And so there are a lot of different options. There are a lot of materials just out there on the Web that are free. These are great resources for really kind of learning about this. But then when you now you have a responsible person in your organization that is looking at  EU MDR, how do you train the rest of the team in formalizing that piece that needs to be customized to what you are producing, e.g., the level of risk of your product, the complexity, the actual scope of what you are doing within your organization, as all of those things need to be determined on a case-by-case basis to make sure that the right individuals are getting trained at the right times. 

Agostino: Adding to that point, the British Standards Institution (BSI) puts out a lot of webinars on the topic.

As mentioned, there is a whole lot of free information out there. Since 2017, there has been a lot of information generated on EU MDR. It has been updated over time. But there is a lot of information available to at least get a basic understanding of each of the annexes as well as postmarket surveillance, clinical evaluation, etc. There is a lot of information that is out there to help become familiar with the requirements and expectations for the product that you are working on.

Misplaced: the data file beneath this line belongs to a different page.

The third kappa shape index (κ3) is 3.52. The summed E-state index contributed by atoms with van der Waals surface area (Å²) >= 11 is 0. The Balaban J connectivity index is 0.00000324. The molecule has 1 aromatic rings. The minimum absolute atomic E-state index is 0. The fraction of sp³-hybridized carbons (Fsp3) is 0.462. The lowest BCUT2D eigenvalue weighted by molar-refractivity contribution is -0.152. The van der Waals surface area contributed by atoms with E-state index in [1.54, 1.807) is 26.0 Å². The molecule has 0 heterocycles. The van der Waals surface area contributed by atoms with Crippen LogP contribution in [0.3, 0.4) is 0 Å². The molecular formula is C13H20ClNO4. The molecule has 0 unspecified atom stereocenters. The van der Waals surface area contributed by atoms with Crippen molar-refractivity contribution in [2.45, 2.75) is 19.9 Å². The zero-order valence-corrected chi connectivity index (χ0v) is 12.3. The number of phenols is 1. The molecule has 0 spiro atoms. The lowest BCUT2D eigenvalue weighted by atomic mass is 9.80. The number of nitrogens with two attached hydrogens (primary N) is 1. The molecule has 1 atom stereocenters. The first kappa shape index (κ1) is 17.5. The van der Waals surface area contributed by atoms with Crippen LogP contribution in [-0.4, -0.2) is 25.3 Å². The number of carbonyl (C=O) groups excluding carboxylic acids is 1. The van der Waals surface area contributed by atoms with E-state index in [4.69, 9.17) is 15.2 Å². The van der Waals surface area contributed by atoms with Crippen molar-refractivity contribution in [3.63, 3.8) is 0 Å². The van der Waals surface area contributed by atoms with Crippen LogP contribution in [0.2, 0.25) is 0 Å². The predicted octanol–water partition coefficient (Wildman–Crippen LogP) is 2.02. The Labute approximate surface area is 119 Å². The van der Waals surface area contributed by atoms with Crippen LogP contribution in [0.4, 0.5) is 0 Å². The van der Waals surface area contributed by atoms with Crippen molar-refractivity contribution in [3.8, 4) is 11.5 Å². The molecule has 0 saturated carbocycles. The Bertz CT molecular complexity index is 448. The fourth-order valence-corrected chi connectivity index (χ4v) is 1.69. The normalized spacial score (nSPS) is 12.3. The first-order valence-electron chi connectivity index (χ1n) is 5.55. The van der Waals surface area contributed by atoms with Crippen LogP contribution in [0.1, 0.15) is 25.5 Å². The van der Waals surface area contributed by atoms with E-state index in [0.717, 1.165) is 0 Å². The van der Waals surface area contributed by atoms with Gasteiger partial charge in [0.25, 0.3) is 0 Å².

[Editor’s Note: The video below features an expanded discussion on EU MDR and training taken from the webinar.]

Small versus Large Companies and EU MDR

Chapman: There are companies that have opted not to transition. Can you both comment a little more on that and why some companies have opted to just not transition?

Sathe: I think Mark made such a good point earlier about predictability. There are a lot of unknowns, and the scope of EU MDR and the areas that it touches is enormous. At least in my experience, the smaller companies are the ones that are saying, ‘we are just going to pull product altogether.’ The larger companies that we work with, some of them are streamlining their product offerings. So they are saying, ‘okay, we are going to focus on these kinds of product offerings first and let the rest wait.’ 

Agostino: Exactly. For some of the mid-sized clients I deal with over here in the European Union it is a resource question. You have a pool of money and you have a pool of resources, and you are also trying to get a product to market. They balk at the enormity of basically what the EU MDR requires.

I think a lot of people are just scared in some sense at the beginning of the breadth of changes. But it is a big commitment. And as Alison mentions, when you are a larger organization, well, you have that flexibility. You already have a lot of the functions and the systems and the processes that have already been developed in place that you might only need to augment to a lesser degree to address the requirements of EU MDR.

When you are a smaller outfit and you are looking to get one or two products on the market to keep yourself going, you are making a hard decision. And going down the more well-understood path is what it really comes down to for some of these companies as to why they might go the U.S. route. 

[Related: To download and view the webinar, “Changing Medical Device Regulations” in its entirety, click here.]